Dateline | January 11, 2013
>>> it was april 30 , 2010 , just over a year before the disappearance of michelle le. it was close, perhaps 50 miles away and it was so coincidental. another young nursing student almost the same age, same ethnicity, even the same last name vanished from this shopping mall parking lot . her name, phuong le. police lieutenant greg hurlman got the case, but couldn't find her.
>> several months later we got a call from a neighboring county saying they had a body out in the woods that somewhat matched the sdripgdz of the missing person .
>> it was indeed phuong le, but that was by no means, the end of the investigation.
>> to this day we are trying to identify who, in fact, killed phuong le.
>> so during the memorial day weekend in 2011 when the detective heard about the disappearance of michelle le, he wondered, is this a break in his case?
>> someone that looks almost exactly the same, the same name, almost same circumstances, it's a bizarre coincidence.
>> when they met with detectives for the first time, 48 hours after michelle 's disappearance, they asked the dreadful question. could michelle 's case be connected to the phuong le murder?
>> the community brought that up and thought they might be linked and we went to the hayward police and they said we'll look into it, but we don't think there's any connection.
>> so then there was a wash of relief. the detectives also told the family they'd found michelle 's car, that it was locked, appeared undamaged. to the family, that was good news. it meant to them that michelle must be alive, held somewhere, though during that sunday meeting the police gave the impression they still had no idea what happened to michelle .
>> they asked us all questions about her relationships and her friendships and they told us they were working on it.
>> we kept asking them and probing them for more information, and they said we can't tell you much, we're sorry.
>> so your level of frustration must have been pretty high.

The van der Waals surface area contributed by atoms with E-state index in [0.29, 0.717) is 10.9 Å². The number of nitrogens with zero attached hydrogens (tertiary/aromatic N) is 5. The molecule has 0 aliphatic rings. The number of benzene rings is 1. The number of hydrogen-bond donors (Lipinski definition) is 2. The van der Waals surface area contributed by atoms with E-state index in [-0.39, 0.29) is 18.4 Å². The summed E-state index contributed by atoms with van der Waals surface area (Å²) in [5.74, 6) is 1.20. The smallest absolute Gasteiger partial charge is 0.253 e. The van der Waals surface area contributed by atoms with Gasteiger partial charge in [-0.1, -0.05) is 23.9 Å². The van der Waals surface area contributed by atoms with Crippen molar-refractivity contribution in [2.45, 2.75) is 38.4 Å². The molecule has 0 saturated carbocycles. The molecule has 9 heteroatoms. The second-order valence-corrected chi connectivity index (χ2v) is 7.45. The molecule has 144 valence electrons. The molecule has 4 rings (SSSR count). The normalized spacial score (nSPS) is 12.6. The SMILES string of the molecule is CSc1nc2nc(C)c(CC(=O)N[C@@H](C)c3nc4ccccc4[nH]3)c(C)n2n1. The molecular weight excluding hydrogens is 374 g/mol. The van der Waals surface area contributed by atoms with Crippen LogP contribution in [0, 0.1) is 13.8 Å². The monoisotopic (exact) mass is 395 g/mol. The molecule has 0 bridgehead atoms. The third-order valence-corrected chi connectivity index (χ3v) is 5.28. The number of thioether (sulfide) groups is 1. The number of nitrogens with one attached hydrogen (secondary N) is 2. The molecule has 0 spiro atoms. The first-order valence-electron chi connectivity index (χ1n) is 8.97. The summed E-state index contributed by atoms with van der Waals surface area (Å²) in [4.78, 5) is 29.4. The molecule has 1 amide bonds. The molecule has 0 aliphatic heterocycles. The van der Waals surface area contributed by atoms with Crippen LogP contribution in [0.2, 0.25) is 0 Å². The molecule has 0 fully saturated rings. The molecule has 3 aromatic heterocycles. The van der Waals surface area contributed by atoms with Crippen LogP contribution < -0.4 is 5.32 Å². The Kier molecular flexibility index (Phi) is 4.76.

>> it was sky high .
>> the le family had the impression the police weren't taking the case seriously at all.
>> michelle was an adult and they felt if she's an adult and maybe she wasn't a child she wasn't prioritized.
>> what was it like leaving that meeting?
>> it was chaos. it was the number one feeling. we didn't have a place to stay. we were hotel hopping. we were just waiting around most of the time sitting in the hotel. you were blind. you didn't know -- we had no idea where to go, what to do.
>> the family couldn't understand why the police seemed to be moving so slowly. in their minds michelle was being held against her will. the week went by, saturday june 4th , eight days after michelle 's disappearance, her family held this vigil near the place where her car was found.
>> weepted the fbi to get involved and we were just making a lot of noise.
>> quietly attending was scott. the young man the police had questioned a week earlier, giselle esteban's old boyfriend, remember, the father of her child. two days later, sunday june 6th , the family was called back to the police station for an important meeting. the police finally had a chance to search michelle 's car and the status of her case had been changed. t from missing person to homicide and the family felt blind sided.
>> they said, you know, i think you have to get comfortable with the fact that your sister is probably dead. we were horrified.